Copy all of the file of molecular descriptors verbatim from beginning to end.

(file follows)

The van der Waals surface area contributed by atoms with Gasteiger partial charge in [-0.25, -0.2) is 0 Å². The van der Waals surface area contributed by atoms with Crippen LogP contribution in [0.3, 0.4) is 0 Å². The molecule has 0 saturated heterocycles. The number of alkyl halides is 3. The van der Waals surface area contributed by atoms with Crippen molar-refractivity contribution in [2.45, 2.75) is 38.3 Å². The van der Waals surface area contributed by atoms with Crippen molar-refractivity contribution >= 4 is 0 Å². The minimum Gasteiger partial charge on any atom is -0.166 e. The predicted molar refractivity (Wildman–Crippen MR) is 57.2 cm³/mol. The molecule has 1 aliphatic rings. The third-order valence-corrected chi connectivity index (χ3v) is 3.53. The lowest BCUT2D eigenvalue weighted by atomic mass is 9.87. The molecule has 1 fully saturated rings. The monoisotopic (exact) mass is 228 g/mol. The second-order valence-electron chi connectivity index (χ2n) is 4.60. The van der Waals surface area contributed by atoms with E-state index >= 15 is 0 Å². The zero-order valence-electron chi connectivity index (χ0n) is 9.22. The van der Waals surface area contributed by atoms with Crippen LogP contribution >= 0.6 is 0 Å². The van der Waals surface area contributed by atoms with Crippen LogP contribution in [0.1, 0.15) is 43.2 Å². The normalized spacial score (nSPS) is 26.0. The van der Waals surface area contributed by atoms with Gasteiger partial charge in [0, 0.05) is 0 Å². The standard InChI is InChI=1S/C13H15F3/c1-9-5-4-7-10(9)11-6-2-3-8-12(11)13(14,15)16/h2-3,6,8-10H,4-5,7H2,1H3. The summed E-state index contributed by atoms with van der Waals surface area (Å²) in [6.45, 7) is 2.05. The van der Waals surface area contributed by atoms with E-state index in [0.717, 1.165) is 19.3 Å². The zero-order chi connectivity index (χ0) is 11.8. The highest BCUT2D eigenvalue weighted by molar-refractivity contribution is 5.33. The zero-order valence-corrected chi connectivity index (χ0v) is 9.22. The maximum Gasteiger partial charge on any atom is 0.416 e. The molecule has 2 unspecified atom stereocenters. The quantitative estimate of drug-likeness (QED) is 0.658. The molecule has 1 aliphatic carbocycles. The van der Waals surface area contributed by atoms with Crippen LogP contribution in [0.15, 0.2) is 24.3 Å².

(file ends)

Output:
The van der Waals surface area contributed by atoms with Gasteiger partial charge in [-0.25, -0.2) is 0 Å². The van der Waals surface area contributed by atoms with Crippen LogP contribution in [0.3, 0.4) is 0 Å². The molecule has 0 saturated heterocycles. The number of alkyl halides is 3. The van der Waals surface area contributed by atoms with Crippen molar-refractivity contribution in [2.45, 2.75) is 38.3 Å². The van der Waals surface area contributed by atoms with Crippen molar-refractivity contribution >= 4 is 0 Å². The minimum Gasteiger partial charge on any atom is -0.166 e. The predicted molar refractivity (Wildman–Crippen MR) is 57.2 cm³/mol. The molecule has 1 aliphatic rings. The third-order valence-corrected chi connectivity index (χ3v) is 3.53. The lowest BCUT2D eigenvalue weighted by atomic mass is 9.87. The molecule has 1 fully saturated rings. The monoisotopic (exact) mass is 228 g/mol. The second-order valence-electron chi connectivity index (χ2n) is 4.60. The van der Waals surface area contributed by atoms with E-state index >= 15 is 0 Å². The zero-order valence-electron chi connectivity index (χ0n) is 9.22. The van der Waals surface area contributed by atoms with Crippen LogP contribution >= 0.6 is 0 Å². The van der Waals surface area contributed by atoms with Crippen LogP contribution in [0.1, 0.15) is 43.2 Å². The normalized spacial score (nSPS) is 26.0. The van der Waals surface area contributed by atoms with Gasteiger partial charge in [0, 0.05) is 0 Å². The standard InChI is InChI=1S/C13H15F3/c1-9-5-4-7-10(9)11-6-2-3-8-12(11)13(14,15)16/h2-3,6,8-10H,4-5,7H2,1H3. The summed E-state index contributed by atoms with van der Waals surface area (Å²) in [6.45, 7) is 2.05. The van der Waals surface area contributed by atoms with E-state index in [0.717, 1.165) is 19.3 Å². The zero-order chi connectivity index (χ0) is 11.8. The highest BCUT2D eigenvalue weighted by molar-refractivity contribution is 5.33. The zero-order valence-corrected chi connectivity index (χ0v) is 9.22. The maximum Gasteiger partial charge on any atom is 0.416 e. The molecule has 2 unspecified atom stereocenters. The quantitative estimate of drug-likeness (QED) is 0.658. The molecule has 1 aliphatic carbocycles. The van der Waals surface area contributed by atoms with Crippen LogP contribution in [0.15, 0.2) is 24.3 Å².